The social science core curriculum requirement recognizes that it is important for students to understand the complex connections individuals have to one another and to society more broadly. The social sciences are the systematic study of how institutions in society operate and how people interact at the individual level. Although the five social science disciplines at the University of Notre Dame—Anthropology, Economics, Political Science, Psychology, and Sociology—differ in important ways, common between them is the goal to understand the patterned nature of social life while appreciating the diversity of human experience. A hallmark of a contemporary liberal arts education, these courses prepare students to engage more thoughtfully with others in all aspects of life and equip students with the analytical tools necessary to confront important problems in modern society.
Social science is both the execution and result of an iterative process. Social scientists use systematic approaches to formulate theories, to collect and understand data, and to draw on that data to refine the original theories or develop new ones. Each discipline offers unique theoretical approaches and a distinct set of tools. The goal of a social science core course is to provide an understanding of how a particular discipline approaches problems. There are two distinct, but complementary, ways to do this: breadth or depth.
Because there are many programs on campus outside of the primary departments that offer rigorous courses potentially meeting the social science requirement (for example, in Gender Studies and Africana Studies), it is important to circumscribe the boundaries of the requirement. Courses that take a more philosophical, historical, or religious approach, even when taught by a social science faculty member, are unlikely to offer students the distinctive approach and tools of a particular social science discipline. Courses that are too squarely focused on a specific topic without situating that topic and the course’s organization around a particular social science discipline or an intersection of social science disciplines are not suitable for the core requirement. These courses are most likely to benefit students majoring or minoring in those disciplines, who already understand the disciplinary approaches.
Courses meeting at least three of the learning goals for either the breadth or depth components described below would satisfy the social science core requirement.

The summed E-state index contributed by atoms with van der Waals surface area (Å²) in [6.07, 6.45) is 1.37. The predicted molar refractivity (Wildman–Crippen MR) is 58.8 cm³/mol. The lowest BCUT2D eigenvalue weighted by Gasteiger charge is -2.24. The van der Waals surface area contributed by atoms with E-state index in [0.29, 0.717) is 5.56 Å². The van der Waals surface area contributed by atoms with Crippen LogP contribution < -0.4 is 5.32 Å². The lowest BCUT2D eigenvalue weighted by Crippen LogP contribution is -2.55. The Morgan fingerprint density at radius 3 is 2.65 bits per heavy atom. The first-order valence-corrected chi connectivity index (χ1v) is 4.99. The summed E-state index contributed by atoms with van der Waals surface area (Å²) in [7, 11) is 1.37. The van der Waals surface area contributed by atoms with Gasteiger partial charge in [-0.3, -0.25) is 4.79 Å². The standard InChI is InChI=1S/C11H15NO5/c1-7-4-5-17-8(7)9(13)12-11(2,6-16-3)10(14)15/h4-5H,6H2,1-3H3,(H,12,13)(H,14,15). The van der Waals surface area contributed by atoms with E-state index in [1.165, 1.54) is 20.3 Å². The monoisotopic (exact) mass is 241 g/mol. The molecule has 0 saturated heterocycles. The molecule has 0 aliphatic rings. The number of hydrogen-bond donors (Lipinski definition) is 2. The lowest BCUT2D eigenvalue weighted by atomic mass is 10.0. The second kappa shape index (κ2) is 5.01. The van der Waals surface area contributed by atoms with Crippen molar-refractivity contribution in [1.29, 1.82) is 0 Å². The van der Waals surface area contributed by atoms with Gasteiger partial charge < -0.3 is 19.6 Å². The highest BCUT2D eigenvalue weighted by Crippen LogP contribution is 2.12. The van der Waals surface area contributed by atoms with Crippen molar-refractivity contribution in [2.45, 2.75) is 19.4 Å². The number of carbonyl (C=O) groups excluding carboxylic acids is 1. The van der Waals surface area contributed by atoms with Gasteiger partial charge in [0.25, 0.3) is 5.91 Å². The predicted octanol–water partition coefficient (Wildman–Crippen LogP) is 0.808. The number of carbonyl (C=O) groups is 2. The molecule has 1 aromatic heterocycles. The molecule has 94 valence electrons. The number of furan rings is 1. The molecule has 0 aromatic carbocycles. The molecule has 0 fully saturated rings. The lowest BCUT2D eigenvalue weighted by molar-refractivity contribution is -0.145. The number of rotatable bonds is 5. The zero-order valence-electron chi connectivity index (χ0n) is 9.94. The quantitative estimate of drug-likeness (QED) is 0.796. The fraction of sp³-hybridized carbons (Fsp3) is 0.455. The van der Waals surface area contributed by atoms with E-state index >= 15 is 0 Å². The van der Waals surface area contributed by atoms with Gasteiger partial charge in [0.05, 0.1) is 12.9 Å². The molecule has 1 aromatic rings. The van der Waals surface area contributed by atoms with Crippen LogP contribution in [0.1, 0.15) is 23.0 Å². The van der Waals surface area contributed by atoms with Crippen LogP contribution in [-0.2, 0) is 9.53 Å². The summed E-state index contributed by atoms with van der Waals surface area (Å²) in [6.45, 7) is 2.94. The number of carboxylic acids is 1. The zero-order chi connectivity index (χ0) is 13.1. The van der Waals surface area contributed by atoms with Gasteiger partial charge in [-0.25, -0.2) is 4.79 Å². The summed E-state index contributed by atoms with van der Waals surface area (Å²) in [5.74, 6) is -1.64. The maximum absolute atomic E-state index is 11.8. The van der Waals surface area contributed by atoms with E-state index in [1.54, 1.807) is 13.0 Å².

Breadth: Introducing a Social Science Discipline’s Unique Perspective
Broad, introductory courses—often offered at the 10000 or 20000 level—are intended to provide students the foundation they need to engage a discipline’s perspective. In these classes, students will be exposed to the scope of a given social science discipline. Through these courses, students will learn the way a discipline thinks about problems, specifically, the types of questions they ask, why those are important, and the types of theories and methods used to answer those questions. Examples include introductions to particular social science disciplines (e.g., Introduction to Psychology or Principles of Microeconomics) and courses that introduce dominant and expansive social scientific sub-disciplines from the field (e.g., Fundamentals of Social and Cultural Anthropology or Introduction to Social Psychology).
Breadth Course Learning Goals
- Students will learn the range of topics of interest to a discipline.
- Students will learn the foundational theoretical paradigms in a discipline.
- Students will learn the types of research methods and strategies used in a discipline.
- Students will learn to identify factors that produce social patterns of interest to a discipline.
Depth: Investigating a Substantive Topic through the Lens of a Social Science Discipline
A selection of courses in departments, although focused on specific topics rather than broad introductions, are still organized in a way that effectively demonstrates a discipline’s approach and develops students’ confidence in bringing theory and evidence to bear on a particular subject. These courses teach students both the what and the how of that particular social science, focusing more broadly than on methods alone. Put another way, students complete these courses with as much an understanding of the discipline’s theoretical and methodological approaches as they have of the specific topic the course is organized around. Many social science University Seminars satisfy this requirement.
Depth Course Learning Goals
- Students will learn the theoretical and methodological approaches of a discipline.
- Students will learn how the discipline defines problems and the tools it uses to understand and illuminate a particular topic in depth.
- Students will learn the applications of social science to actual cultures, people, processes, or institutions with which it is concerned rather than only theory or method.
- Students will learn to integrate empirically based information from diverse lines of evidence to illuminate disciplinary theories and concerns.